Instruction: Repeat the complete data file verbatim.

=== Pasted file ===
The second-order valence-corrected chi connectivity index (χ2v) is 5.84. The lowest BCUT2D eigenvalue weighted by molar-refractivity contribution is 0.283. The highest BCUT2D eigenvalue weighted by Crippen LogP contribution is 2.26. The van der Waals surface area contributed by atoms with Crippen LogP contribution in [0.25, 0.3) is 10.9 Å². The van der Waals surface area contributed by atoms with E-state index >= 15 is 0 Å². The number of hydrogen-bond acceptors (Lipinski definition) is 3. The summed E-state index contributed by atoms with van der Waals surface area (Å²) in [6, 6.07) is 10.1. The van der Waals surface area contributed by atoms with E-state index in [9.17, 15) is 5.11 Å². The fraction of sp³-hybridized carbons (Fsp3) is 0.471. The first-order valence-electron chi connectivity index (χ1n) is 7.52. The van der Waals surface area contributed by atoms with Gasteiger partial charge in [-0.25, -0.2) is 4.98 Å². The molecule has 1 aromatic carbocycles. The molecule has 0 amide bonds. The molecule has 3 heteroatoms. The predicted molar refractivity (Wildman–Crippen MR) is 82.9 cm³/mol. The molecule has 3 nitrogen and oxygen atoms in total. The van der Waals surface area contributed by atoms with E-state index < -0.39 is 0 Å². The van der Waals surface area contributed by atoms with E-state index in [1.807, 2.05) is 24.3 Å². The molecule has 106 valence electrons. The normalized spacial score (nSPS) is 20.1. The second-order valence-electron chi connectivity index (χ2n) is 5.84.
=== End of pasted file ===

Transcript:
The second-order valence-corrected chi connectivity index (χ2v) is 5.84. The lowest BCUT2D eigenvalue weighted by molar-refractivity contribution is 0.283. The highest BCUT2D eigenvalue weighted by Crippen LogP contribution is 2.26. The van der Waals surface area contributed by atoms with Crippen LogP contribution in [0.25, 0.3) is 10.9 Å². The van der Waals surface area contributed by atoms with E-state index >= 15 is 0 Å². The number of hydrogen-bond acceptors (Lipinski definition) is 3. The summed E-state index contributed by atoms with van der Waals surface area (Å²) in [6, 6.07) is 10.1. The van der Waals surface area contributed by atoms with E-state index in [9.17, 15) is 5.11 Å². The fraction of sp³-hybridized carbons (Fsp3) is 0.471. The first-order valence-electron chi connectivity index (χ1n) is 7.52. The van der Waals surface area contributed by atoms with Gasteiger partial charge in [-0.25, -0.2) is 4.98 Å². The molecule has 1 aromatic carbocycles. The molecule has 0 amide bonds. The molecule has 3 heteroatoms. The predicted molar refractivity (Wildman–Crippen MR) is 82.9 cm³/mol. The molecule has 3 nitrogen and oxygen atoms in total. The van der Waals surface area contributed by atoms with E-state index < -0.39 is 0 Å². The van der Waals surface area contributed by atoms with E-state index in [1.807, 2.05) is 24.3 Å². The molecule has 106 valence electrons. The normalized spacial score (nSPS) is 20.1. The second-order valence-electron chi connectivity index (χ2n) is 5.84.